Skip to content
Information Technology, Medical Health Aged Care


BSL 2 mins read

New research from the Brotherhood of St. Laurence (BSL) released today is urging the Federal Government to improve regulation and oversight of digital disability support platforms.

Support online: User experiences of digital platforms in the NDIS market, published by BSL’s Social Policy and Research Centre, examines existing research and the experiences of users of digital platforms, which are becoming increasingly prevalent for connecting people with a disability to a support worker of their choice.

The report, which included interviewing support workers, people with a disability and carers, found that platforms such as Mable, Kynd and Like Family are offering people with a disability increased choice and control regarding how they receive support.

While expanding the choice of how people receive support is generally a positive development within the industry, BSL’s research highlights how the regulatory frameworks protecting workers and people with a disability are currently lacking.

Many support workers who are connected to people with a disability via an online platform are drawn from marginalised groups and are prone to high levels of burnout and turnover. They are classified as independent contractors by the platforms, meaning they are not entitled to a range of protections. These include minimum wage requirements, limits on hours of work, paid leave, protections for unfair dismissal and collective bargaining rights.

By classifying employees as independent contractors, platforms also devolve responsibility for compliance with workplace health and safety laws to the support worker and, potentially, the person with a disability using the service.

Almost all research participants were unclear about their obligations and responsibilities regarding workplace safety and what to do if something went wrong. Most interviewees were not able to resolve this with the platforms directly and continued to work or access support services hoping no issues would arise.

The report also found that NDIS pricing for support work doesn’t sufficiently cover the full costs of support work, including the provision of worker training. This is contributing to a poorly trained workforce and jeopardising the quality of care provided.

Support online co-author Andrew Thies is calling on the Federal Government to review and implement regulatory changes to improve the platform experience and ensure the welfare of users is a priority, as outlined in the report.

“The lack of regulation and oversight of digital disability support platforms in Australia is currently a ticking timebomb.

“The Federal Government must implement safeguards and urgently clarify the roles and responsibilities of platforms and workers to ensure the services are both fair and safe for all that use them,” Thies said.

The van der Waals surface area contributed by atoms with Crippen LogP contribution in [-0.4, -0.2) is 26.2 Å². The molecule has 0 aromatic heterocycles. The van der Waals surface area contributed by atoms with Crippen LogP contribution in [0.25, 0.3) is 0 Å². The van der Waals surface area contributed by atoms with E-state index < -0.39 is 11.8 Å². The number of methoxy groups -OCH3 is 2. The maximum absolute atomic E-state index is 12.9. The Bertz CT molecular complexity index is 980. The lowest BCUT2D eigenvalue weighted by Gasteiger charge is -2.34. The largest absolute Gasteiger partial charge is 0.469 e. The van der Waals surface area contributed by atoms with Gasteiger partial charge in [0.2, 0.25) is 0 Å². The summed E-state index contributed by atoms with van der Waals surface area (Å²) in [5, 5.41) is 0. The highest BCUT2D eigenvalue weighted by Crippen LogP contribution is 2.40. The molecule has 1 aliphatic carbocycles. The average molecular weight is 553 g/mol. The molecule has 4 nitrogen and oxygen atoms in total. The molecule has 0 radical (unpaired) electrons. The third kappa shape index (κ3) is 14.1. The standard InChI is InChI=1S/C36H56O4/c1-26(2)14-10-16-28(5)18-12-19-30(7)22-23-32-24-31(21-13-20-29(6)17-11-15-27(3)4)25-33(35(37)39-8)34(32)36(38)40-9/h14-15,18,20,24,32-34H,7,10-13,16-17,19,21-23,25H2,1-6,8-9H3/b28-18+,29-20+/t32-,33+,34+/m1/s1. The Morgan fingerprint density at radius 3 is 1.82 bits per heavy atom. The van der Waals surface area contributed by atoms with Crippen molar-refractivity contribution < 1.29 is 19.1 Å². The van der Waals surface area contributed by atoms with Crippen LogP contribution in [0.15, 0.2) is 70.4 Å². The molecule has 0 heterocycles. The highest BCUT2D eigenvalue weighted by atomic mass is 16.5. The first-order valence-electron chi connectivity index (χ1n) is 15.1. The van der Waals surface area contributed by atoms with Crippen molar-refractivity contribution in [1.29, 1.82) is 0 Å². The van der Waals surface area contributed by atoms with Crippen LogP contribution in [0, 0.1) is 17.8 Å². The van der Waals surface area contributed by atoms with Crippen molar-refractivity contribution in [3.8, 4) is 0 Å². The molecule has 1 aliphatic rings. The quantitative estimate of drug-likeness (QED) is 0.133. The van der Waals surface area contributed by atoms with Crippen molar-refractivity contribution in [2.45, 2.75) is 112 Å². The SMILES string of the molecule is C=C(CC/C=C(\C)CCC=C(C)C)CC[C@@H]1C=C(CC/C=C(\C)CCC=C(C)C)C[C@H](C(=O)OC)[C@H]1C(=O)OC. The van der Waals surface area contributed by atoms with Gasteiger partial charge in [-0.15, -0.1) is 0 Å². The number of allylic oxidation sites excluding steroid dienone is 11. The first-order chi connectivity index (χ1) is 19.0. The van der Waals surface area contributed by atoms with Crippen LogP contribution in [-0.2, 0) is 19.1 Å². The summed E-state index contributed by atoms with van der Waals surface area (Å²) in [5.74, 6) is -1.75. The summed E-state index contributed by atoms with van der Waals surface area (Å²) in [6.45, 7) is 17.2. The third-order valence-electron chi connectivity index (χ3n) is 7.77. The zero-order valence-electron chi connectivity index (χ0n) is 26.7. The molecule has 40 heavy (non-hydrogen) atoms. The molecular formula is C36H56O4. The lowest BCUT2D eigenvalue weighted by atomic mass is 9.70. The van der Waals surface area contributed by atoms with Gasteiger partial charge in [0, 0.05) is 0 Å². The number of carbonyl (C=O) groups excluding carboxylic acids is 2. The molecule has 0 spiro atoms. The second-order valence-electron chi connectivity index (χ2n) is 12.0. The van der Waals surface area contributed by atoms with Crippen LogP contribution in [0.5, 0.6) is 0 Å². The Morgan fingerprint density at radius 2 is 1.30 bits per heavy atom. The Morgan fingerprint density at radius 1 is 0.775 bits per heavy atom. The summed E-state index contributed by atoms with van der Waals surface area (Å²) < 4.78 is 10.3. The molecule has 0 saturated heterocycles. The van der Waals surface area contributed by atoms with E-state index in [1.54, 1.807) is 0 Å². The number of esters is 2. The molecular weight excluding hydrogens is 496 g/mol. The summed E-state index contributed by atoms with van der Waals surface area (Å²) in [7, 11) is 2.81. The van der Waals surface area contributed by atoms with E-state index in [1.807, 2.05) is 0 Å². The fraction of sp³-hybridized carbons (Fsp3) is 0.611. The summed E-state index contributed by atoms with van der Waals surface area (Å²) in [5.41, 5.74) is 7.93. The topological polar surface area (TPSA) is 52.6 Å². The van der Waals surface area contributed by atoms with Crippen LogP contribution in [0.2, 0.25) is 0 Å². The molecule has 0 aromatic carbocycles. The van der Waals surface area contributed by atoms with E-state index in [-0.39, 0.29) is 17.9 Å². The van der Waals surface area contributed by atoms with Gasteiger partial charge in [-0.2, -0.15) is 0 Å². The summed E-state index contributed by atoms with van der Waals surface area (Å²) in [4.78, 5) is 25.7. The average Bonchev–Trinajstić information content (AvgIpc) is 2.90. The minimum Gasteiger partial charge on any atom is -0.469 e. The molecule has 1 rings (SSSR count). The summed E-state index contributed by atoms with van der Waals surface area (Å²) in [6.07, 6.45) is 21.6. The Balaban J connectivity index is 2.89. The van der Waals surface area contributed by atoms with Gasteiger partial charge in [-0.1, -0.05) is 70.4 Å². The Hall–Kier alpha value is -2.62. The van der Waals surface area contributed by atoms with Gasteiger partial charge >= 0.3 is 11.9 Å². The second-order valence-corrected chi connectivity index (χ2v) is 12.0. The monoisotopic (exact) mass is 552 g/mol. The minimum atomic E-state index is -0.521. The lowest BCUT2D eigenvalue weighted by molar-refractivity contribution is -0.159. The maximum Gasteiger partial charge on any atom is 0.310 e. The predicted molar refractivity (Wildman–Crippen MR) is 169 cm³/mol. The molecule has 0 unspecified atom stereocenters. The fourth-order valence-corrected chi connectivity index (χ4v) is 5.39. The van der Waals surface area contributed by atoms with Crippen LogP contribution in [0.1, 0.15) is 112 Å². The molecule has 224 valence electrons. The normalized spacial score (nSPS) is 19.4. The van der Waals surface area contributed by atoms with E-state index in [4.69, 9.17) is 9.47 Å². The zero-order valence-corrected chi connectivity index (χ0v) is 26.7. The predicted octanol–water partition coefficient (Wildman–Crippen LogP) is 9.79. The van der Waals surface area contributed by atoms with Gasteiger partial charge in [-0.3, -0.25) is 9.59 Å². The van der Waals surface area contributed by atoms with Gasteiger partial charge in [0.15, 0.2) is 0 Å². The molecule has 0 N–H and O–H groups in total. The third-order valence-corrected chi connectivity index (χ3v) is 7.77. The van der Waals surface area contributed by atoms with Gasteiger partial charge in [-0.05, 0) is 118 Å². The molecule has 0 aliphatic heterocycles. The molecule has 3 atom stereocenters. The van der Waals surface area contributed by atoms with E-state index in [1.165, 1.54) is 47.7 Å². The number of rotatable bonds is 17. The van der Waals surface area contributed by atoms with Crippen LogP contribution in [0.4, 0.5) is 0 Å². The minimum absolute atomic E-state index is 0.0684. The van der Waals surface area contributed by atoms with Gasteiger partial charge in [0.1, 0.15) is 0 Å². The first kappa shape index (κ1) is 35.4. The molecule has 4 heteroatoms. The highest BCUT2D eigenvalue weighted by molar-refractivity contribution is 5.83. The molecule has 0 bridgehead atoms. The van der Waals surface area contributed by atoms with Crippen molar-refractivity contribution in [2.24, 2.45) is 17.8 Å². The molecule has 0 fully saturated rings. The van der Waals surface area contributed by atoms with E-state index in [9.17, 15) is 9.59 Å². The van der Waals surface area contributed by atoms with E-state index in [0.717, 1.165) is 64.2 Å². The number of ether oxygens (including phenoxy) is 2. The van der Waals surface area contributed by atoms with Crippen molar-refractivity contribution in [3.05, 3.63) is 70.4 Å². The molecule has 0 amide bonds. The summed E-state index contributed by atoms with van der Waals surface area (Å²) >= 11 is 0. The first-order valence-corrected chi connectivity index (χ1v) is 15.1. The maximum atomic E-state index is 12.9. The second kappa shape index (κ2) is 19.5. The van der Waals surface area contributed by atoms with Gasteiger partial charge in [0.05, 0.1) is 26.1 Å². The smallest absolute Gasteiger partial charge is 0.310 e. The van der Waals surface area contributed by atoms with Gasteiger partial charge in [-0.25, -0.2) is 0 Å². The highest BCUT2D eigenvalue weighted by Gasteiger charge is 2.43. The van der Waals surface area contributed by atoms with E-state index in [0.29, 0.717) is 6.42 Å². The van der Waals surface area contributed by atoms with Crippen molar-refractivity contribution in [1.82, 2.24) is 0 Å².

The full report is available here.

For interviews, please contact Steph Jones on 0482 163 395 or

More from this category

  • Medical Health Aged Care
  • 07/12/2023
  • 13:30
Royal Australian College of GPs and Australian College of Rural and Remote Medicine

Public consultation on Rural Generalist Medicine recognition closes next Tuesday

With less than one week to go until the public consultation closes on recognition of Rural Generalist Medicine (RGM) as a specialist field, Australia’s two GP colleges urge doctors and community members to have their say. The Australian College of Rural and Remote Medicine (ACRRM) and the Royal Australian College of General Practitioners (RACGP) are buoyed by the conversation that has been generated on the recognition of RGM throughout the process. ACRRM President Dr Dan Halliday says it has been wonderful to see the engagement through the recent webinars hosted by the Rural Generalist Taskforce, through College channels and at…

  • Contains:
  • Medical Health Aged Care, Science
  • 07/12/2023
  • 13:26
The Florey

Researchers identify neurons in the brain that control nasofacial muscles during breathing

Whilst most of us consider breathing a relatively simple process, it actually requires complex coordination of many muscles to enable airflow into and out of the lungs and to control airflow to allow us to talk, eat, and drink. Breathing also influences other related brain functions, such as emotional state, sense of smell, blood pressure, and heart rate. Breathing is generated in a brain region called Pre-Bötzinger complex (preBötC), which is composed of many subgroups of neurons that are breathing and non-breathing related. Up to now, due to technical limitations, it was almost impossible to specifically silence a subgroup of…

  • Medical Health Aged Care
  • 07/12/2023
  • 13:19
Royal Australian College of GPs

GPs vital to improving National Disability Insurance Scheme

The Royal Australian College of GPs (RACGP) has welcomed the final National Disability Insurance Scheme report and reiterated calls for GPs to be better utilised. It comes following the release today of the final report into the scheme. RACGP President Dr Nicole Higgins said that GPs must be front and centre. “It is concerning that the report doesn’t deeply delve into healthcare for people with a disability, including general practice care,” she said. “The Government must recognise that GPs play a vital role in disability care, and barriers do exist. For example, there is no Medicare patient rebate for NDIS…

Media Outreach made fast, easy, simple.

Feature your press release on Medianet's News Hub every time your distribute with Medianet. Pay per release or save with a subscription.